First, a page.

Chart Advisor: Keeping a Sharp Eye

Articles From: Investopedia
Website: Investopedia

By C. Theodore Hicks II, CFP®, CKA®, CMT®

1/ Stocks Don’t Go Up Forever

2/ Look for Warning Signs

3/ Even Names You Know

4/ Apples Can Fall Too

Investopedia is partnering with CMT Association on this newsletter.  The contents of this newsletter are for informational and educational purposes only, however, and do not constitute investing advice. The guest authors, which may sell research to investors, and may trade or hold positions in securities mentioned herein do not represent the views of CMT Association or Investopedia. Please consult a financial advisor for investment recommendations and services.

1/ Stocks Don’t Go Up Forever

Today’s charts are pulled from a new case we are reviewing. Chart 1 is one of many stocks a prospective client has been holding for years. According to their brokerage statement, they bought this stock in mid-2011. From their buy point to the top, this prospective client was once sitting on a gain of ~338%.

Shortly after hitting that peak, the stock then consolidated for about a month.

2/ Look for Warning Signs

Chart 2 is the same chart just zoomed in so you can see the ~14% gap down at the open on Monday, July 27, 2015. In this situation, this large gap down should have shaken the prospective client out of this position. However, they did not have to endure even this negative movement – let alone the massive drop that was still to come. 

Prior to this day, the stock had started trading regularly beneath the 50-day moving average (red line). One or two closes below the 50-day moving average (when considering this individual’s low basis in the position) are not necessarily a reason to sell. But, in this case, the stock had started to live beneath the 50-day. For 25 days, this stock closed below the 50-day moving average. That is more than an entire month’s worth of trading. That was the first warning sign. Somewhere in that window, the sell order should have been given.

This prospective client was once up ~338% in this position. But they continued to hold, likely just hoping that it would recover. They are currently sitting on a ~37% loss.

Stocks do not go up forever. Hope is not an investment strategy.

3/ Even Names You Know

Chart 3 is another one of this prospective client’s positions. According to their brokerage statement, they bought this stock in August 2000. This is a company with which many readers will be familiar. It is a big, well known company that has been around for decades. Surely, this company is “safe”.

Nope. There is no such thing as a “safe” stock. All stocks are dangerous unless they are going up.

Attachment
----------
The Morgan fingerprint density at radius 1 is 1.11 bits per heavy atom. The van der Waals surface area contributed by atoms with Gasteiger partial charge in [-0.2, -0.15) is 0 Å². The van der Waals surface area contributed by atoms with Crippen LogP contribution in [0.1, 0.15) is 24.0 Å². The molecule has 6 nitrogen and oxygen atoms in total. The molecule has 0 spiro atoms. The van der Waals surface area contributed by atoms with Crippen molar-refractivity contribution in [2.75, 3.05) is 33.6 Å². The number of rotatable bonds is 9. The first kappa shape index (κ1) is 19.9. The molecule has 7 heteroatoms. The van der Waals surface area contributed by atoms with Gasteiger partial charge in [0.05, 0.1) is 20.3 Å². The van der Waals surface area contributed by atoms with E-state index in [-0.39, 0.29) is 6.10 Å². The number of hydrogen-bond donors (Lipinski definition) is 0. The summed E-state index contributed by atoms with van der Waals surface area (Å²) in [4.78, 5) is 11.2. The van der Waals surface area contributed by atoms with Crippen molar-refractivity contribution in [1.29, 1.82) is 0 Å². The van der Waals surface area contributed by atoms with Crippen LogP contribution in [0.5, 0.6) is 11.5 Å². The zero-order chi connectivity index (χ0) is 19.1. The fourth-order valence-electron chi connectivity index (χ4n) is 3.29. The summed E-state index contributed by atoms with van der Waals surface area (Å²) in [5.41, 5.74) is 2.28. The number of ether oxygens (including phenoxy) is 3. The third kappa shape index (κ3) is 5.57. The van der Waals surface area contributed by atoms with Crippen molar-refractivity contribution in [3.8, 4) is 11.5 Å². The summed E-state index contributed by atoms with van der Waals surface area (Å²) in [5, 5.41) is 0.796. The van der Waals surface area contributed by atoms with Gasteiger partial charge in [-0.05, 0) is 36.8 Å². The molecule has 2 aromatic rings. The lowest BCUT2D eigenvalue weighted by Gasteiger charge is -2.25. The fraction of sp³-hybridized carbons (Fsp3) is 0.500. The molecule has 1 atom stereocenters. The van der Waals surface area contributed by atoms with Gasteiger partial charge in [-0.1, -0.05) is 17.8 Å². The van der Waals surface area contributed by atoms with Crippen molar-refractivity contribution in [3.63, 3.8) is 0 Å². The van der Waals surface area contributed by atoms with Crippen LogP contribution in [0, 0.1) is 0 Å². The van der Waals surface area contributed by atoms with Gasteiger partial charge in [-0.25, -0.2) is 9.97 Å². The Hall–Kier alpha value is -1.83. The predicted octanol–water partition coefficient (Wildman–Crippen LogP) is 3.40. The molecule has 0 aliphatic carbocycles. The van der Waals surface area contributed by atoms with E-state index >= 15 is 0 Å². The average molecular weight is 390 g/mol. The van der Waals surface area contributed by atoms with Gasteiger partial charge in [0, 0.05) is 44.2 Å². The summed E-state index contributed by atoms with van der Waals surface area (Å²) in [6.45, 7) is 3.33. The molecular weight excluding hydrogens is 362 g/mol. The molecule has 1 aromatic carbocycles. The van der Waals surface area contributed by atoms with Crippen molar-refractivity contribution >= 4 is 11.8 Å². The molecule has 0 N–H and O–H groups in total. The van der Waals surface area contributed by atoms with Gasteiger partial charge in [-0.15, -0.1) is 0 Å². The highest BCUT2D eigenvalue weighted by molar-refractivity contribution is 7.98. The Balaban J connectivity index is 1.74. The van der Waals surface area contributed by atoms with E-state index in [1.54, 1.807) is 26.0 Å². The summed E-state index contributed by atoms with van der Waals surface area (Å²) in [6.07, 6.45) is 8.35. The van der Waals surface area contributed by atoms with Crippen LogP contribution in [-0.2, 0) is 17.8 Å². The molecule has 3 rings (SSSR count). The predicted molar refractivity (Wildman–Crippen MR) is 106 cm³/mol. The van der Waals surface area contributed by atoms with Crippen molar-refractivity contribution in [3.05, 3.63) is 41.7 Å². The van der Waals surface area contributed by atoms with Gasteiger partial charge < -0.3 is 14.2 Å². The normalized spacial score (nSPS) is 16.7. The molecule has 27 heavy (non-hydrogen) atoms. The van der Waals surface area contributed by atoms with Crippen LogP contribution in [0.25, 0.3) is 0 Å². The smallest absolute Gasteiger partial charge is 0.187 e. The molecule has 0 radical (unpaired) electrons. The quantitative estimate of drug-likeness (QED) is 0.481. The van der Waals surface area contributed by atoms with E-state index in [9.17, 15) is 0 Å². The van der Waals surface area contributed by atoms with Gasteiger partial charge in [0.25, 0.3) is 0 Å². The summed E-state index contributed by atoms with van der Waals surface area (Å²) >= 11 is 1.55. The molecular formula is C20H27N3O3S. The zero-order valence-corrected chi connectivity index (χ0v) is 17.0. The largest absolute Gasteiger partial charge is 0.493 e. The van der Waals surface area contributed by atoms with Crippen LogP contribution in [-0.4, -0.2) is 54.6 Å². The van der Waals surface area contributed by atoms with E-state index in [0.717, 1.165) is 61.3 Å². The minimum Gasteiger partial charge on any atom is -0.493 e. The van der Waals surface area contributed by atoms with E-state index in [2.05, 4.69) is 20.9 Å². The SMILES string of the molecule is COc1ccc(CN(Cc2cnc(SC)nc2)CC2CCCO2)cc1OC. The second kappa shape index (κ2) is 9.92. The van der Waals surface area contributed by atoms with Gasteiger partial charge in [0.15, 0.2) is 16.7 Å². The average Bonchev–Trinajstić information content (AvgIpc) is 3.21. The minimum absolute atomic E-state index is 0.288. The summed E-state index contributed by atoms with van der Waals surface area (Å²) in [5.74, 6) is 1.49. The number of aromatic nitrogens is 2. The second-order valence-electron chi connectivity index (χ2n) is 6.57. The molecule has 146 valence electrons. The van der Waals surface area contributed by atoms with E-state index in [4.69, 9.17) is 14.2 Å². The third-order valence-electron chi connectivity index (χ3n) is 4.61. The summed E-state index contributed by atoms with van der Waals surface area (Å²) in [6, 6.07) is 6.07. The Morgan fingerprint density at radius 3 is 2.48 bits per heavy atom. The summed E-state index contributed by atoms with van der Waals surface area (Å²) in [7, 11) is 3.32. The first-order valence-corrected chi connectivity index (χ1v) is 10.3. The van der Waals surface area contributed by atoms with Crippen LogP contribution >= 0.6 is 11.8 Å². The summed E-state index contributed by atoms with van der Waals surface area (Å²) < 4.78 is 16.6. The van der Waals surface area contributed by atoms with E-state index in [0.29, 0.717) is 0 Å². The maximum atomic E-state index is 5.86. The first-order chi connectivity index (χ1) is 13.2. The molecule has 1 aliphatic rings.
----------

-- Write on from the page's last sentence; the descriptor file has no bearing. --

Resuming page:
While the individual is currently up ~21% from their buy point, this position was underwater for more than 20 years. The green horizontal line represents the buy price. 

One could argue that this (eventually) worked out. However, there are 20 years of opportunity cost that this individual paid; unnecessarily, I might add.

4/ Apples Can Fall Too

Over the years in this business I have learned that most clients look at page one of their investment statement … and that’s where their review ends. Very rarely do clients look beyond just the first page or two.

As a result, I suspect this particular individual was like so many others; they merely checked their beginning and ending value of their portfolio once a month. Since they had a big winner in Apple, those large gains masked the losses in their other positions. And while this individual is going to be just fine, it does not change the lesson for the day: 

Stocks do not go up forever. 

Hope is not an investment strategy.

And, yes, even Apples can fall. Ask Newton.

If you do not have the time, the training or the temperament to manage your portfolio (which means monitor more than just page one of your investment statement), then consider hiring someone who will. 

A closing side note; you might have noticed the green dashed lines on Chart 4. Those lines are alerts. We do have clients in this stock. Those alerts are for different clients who have different entry points. If the alerts go off, we will either take action as previously agreed upon, or call the client to discuss the position.

Again, if you are not going to monitor your investments, hire someone who will. Stocks do not go up forever. Not even the big names that you think will be around forever.

Originally posted 28th December 2023

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